I've been trying to learn Haskell by building short programs. I'm somewhat new to the functional programming world but have already done a good amount of reading.

I have a relatively short recursive function in Haskell for using Newton's method to find roots of a function up to the precision allowed by floating point numbers:

```
newtonsMethod :: (Ord a, Num a, Fractional a) => (a -> a) -> (a -> a) -> a -> a
newtonsMethod f f' x
| f x < epsilon = x
| otherwise =
newtonsMethod f f' (x - (f x / f' x))
where
epsilon = last . map (subtract 1) . takeWhile (/= 1)
. map (+ 1) . iterate (/2) $ 1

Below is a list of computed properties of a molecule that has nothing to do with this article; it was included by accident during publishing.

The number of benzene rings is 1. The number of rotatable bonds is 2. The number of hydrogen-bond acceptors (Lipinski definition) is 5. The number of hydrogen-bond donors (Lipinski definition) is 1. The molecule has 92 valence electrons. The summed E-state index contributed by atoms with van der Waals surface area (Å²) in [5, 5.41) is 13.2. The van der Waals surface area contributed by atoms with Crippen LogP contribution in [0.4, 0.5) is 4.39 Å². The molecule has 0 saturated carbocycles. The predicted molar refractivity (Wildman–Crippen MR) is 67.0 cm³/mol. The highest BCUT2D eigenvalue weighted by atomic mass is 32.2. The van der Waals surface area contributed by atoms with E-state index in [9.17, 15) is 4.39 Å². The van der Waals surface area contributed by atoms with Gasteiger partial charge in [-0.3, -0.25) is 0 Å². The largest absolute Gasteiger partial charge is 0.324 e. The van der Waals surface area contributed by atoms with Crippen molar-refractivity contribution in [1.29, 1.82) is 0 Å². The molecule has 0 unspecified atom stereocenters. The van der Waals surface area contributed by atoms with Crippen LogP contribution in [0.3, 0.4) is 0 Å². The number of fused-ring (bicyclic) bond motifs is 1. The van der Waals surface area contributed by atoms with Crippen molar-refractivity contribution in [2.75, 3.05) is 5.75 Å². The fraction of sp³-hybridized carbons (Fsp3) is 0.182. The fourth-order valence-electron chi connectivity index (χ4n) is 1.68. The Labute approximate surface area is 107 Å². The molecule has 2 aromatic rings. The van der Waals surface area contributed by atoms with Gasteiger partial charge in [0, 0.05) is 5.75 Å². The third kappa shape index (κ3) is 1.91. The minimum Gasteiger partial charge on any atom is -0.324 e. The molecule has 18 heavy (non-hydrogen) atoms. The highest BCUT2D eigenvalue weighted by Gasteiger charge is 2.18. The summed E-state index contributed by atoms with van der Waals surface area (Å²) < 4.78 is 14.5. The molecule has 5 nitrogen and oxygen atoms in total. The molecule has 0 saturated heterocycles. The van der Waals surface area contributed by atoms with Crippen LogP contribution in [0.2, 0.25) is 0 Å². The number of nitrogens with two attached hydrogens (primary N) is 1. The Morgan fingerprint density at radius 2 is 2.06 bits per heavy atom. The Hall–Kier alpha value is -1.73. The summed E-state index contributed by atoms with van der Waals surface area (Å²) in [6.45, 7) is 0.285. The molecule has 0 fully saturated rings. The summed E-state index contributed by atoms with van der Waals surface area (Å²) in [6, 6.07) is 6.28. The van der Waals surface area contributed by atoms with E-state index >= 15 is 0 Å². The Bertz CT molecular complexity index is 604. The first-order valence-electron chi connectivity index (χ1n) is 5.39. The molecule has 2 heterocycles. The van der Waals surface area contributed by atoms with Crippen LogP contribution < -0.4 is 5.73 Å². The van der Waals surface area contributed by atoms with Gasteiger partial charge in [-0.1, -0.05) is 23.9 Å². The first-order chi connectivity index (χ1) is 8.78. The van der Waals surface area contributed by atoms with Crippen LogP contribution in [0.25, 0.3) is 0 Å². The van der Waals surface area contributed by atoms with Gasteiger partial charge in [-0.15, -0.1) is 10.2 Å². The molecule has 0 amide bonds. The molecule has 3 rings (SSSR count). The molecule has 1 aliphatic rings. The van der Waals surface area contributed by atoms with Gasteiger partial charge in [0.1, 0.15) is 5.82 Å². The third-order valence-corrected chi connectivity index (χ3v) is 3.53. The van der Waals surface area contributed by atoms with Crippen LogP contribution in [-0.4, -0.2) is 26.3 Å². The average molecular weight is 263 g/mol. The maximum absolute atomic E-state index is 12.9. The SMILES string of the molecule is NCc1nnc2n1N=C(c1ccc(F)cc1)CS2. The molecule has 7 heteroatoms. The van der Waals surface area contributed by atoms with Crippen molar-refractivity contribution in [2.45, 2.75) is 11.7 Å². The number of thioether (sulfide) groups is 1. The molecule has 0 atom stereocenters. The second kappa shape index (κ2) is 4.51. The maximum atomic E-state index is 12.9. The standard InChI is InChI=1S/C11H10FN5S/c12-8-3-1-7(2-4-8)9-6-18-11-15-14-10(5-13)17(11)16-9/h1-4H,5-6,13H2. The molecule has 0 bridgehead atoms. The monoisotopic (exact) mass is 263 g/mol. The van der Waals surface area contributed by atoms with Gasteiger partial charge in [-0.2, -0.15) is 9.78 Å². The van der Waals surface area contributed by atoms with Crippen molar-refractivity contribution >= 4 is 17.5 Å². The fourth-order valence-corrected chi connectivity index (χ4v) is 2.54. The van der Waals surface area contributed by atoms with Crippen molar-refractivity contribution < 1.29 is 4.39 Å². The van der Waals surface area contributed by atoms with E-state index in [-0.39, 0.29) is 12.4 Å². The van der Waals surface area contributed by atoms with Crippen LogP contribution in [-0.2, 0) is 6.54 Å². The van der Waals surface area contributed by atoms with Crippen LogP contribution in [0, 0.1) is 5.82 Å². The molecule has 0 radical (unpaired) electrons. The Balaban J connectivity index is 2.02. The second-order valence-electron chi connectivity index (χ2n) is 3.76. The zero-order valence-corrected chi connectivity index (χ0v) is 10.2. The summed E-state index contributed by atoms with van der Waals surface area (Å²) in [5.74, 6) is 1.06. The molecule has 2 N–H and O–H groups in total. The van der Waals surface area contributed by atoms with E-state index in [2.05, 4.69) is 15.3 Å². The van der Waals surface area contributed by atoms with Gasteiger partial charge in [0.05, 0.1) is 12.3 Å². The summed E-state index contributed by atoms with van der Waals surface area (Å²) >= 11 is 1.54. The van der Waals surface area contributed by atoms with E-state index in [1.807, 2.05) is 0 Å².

```

When I interpret in GHCi and plug in `newtonsMethod (\ x -> cos x + 0.2) (\ x -> -1 * sin x) (-1)`

, I get `-1.8797716370899549`

, which is the first iteration of Newton's method for the values called.

My first question is straightforward: why does it only recurse once? Please also let me know if you see any potential improvements to the way this code is structured or flagrant mistakes.

My second question, a little more involved, is this: is there some clean way to test parent calls of this function, see if it's failing to converge, and bail out accordingly?

Thanks in advance for any answer you can give!

`epsilon`

would never end. – Ingo Nov 1 '13 at 22:18